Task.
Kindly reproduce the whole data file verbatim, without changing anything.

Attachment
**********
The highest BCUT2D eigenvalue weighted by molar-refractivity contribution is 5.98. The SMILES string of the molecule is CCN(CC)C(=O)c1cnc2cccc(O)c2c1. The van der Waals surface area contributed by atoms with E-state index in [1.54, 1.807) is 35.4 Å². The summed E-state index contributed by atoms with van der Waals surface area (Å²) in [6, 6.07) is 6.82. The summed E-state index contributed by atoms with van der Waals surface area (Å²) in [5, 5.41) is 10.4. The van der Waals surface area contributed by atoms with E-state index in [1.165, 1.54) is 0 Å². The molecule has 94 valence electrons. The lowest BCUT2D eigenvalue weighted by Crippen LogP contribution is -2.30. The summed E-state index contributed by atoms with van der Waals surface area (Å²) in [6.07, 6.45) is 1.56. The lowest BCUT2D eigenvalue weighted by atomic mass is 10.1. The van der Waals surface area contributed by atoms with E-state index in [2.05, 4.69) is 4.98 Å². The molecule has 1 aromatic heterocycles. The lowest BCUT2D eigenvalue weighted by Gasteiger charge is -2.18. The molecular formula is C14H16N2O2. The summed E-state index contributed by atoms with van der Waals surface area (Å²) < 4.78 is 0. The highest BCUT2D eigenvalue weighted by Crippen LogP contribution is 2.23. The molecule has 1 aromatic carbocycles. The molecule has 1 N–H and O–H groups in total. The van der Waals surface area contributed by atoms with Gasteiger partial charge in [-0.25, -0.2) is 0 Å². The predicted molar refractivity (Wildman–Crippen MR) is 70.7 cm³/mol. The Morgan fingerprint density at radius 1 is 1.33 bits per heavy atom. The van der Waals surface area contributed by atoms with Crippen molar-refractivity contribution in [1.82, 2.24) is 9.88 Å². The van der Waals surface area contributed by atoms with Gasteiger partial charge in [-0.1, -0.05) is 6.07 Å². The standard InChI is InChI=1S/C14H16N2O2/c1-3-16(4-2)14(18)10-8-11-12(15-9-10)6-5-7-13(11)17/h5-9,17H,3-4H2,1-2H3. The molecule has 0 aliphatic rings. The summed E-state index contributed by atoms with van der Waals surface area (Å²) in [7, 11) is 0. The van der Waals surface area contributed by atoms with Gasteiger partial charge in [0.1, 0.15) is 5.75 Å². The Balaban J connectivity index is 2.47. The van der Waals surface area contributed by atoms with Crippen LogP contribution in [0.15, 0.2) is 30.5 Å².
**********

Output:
The highest BCUT2D eigenvalue weighted by molar-refractivity contribution is 5.98. The SMILES string of the molecule is CCN(CC)C(=O)c1cnc2cccc(O)c2c1. The van der Waals surface area contributed by atoms with E-state index in [1.54, 1.807) is 35.4 Å². The summed E-state index contributed by atoms with van der Waals surface area (Å²) in [6, 6.07) is 6.82. The summed E-state index contributed by atoms with van der Waals surface area (Å²) in [5, 5.41) is 10.4. The van der Waals surface area contributed by atoms with E-state index in [1.165, 1.54) is 0 Å². The molecule has 94 valence electrons. The lowest BCUT2D eigenvalue weighted by Crippen LogP contribution is -2.30. The summed E-state index contributed by atoms with van der Waals surface area (Å²) in [6.07, 6.45) is 1.56. The lowest BCUT2D eigenvalue weighted by atomic mass is 10.1. The van der Waals surface area contributed by atoms with E-state index in [2.05, 4.69) is 4.98 Å². The molecule has 1 aromatic heterocycles. The lowest BCUT2D eigenvalue weighted by Gasteiger charge is -2.18. The molecular formula is C14H16N2O2. The summed E-state index contributed by atoms with van der Waals surface area (Å²) < 4.78 is 0. The highest BCUT2D eigenvalue weighted by Crippen LogP contribution is 2.23. The molecule has 1 aromatic carbocycles. The molecule has 1 N–H and O–H groups in total. The van der Waals surface area contributed by atoms with Gasteiger partial charge in [-0.25, -0.2) is 0 Å². The predicted molar refractivity (Wildman–Crippen MR) is 70.7 cm³/mol. The Morgan fingerprint density at radius 1 is 1.33 bits per heavy atom. The van der Waals surface area contributed by atoms with Crippen molar-refractivity contribution in [1.82, 2.24) is 9.88 Å². The van der Waals surface area contributed by atoms with Gasteiger partial charge in [-0.1, -0.05) is 6.07 Å². The standard InChI is InChI=1S/C14H16N2O2/c1-3-16(4-2)14(18)10-8-11-12(15-9-10)6-5-7-13(11)17/h5-9,17H,3-4H2,1-2H3. The molecule has 0 aliphatic rings. The summed E-state index contributed by atoms with van der Waals surface area (Å²) in [7, 11) is 0. The van der Waals surface area contributed by atoms with Gasteiger partial charge in [0.1, 0.15) is 5.75 Å². The Balaban J connectivity index is 2.47. The van der Waals surface area contributed by atoms with Crippen LogP contribution in [0.15, 0.2) is 30.5 Å².